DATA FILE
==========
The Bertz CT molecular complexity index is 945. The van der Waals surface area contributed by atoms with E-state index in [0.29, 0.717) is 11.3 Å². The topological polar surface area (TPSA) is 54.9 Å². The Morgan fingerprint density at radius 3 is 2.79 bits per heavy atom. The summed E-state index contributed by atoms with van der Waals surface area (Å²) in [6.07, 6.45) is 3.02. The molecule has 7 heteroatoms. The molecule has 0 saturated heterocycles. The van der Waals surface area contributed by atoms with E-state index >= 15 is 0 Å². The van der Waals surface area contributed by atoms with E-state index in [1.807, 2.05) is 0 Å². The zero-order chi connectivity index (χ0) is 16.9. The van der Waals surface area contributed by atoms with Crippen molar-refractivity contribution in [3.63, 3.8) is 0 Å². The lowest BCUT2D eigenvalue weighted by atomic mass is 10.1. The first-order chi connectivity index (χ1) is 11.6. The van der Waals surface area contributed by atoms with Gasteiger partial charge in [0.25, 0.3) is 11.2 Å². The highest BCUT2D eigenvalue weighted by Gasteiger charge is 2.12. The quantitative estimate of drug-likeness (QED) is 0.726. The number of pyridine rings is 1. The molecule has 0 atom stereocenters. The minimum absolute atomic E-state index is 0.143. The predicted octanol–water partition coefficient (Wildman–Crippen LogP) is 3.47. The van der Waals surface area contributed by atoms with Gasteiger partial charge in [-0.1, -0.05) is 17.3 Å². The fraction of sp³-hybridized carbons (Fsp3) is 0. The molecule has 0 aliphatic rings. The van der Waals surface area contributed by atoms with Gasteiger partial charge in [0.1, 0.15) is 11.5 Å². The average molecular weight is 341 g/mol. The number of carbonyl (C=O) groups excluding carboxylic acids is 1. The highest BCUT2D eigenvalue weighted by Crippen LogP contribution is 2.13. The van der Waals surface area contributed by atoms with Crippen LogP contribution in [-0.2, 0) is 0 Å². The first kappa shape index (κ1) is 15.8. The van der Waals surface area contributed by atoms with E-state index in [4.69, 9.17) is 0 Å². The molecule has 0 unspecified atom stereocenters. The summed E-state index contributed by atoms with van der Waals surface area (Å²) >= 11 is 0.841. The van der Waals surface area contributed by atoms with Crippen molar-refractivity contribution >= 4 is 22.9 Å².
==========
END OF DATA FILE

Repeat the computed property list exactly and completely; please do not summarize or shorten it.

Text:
The Bertz CT molecular complexity index is 945. The van der Waals surface area contributed by atoms with E-state index in [0.29, 0.717) is 11.3 Å². The topological polar surface area (TPSA) is 54.9 Å². The Morgan fingerprint density at radius 3 is 2.79 bits per heavy atom. The summed E-state index contributed by atoms with van der Waals surface area (Å²) in [6.07, 6.45) is 3.02. The molecule has 7 heteroatoms. The molecule has 0 saturated heterocycles. The van der Waals surface area contributed by atoms with E-state index >= 15 is 0 Å². The van der Waals surface area contributed by atoms with E-state index in [1.807, 2.05) is 0 Å². The zero-order chi connectivity index (χ0) is 16.9. The van der Waals surface area contributed by atoms with Crippen molar-refractivity contribution in [3.63, 3.8) is 0 Å². The lowest BCUT2D eigenvalue weighted by atomic mass is 10.1. The first-order chi connectivity index (χ1) is 11.6. The van der Waals surface area contributed by atoms with Gasteiger partial charge in [0.25, 0.3) is 11.2 Å². The highest BCUT2D eigenvalue weighted by Gasteiger charge is 2.12. The quantitative estimate of drug-likeness (QED) is 0.726. The number of pyridine rings is 1. The molecule has 0 atom stereocenters. The minimum absolute atomic E-state index is 0.143. The predicted octanol–water partition coefficient (Wildman–Crippen LogP) is 3.47. The van der Waals surface area contributed by atoms with Gasteiger partial charge in [-0.1, -0.05) is 17.3 Å². The fraction of sp³-hybridized carbons (Fsp3) is 0. The molecule has 0 aliphatic rings. The van der Waals surface area contributed by atoms with Gasteiger partial charge in [0.1, 0.15) is 11.5 Å². The average molecular weight is 341 g/mol. The number of carbonyl (C=O) groups excluding carboxylic acids is 1. The highest BCUT2D eigenvalue weighted by Crippen LogP contribution is 2.13. The van der Waals surface area contributed by atoms with Crippen LogP contribution in [-0.2, 0) is 0 Å². The first kappa shape index (κ1) is 15.8. The van der Waals surface area contributed by atoms with E-state index in [4.69, 9.17) is 0 Å². The molecule has 0 unspecified atom stereocenters. The summed E-state index contributed by atoms with van der Waals surface area (Å²) >= 11 is 0.841. The van der Waals surface area contributed by atoms with Crippen molar-refractivity contribution >= 4 is 22.9 Å².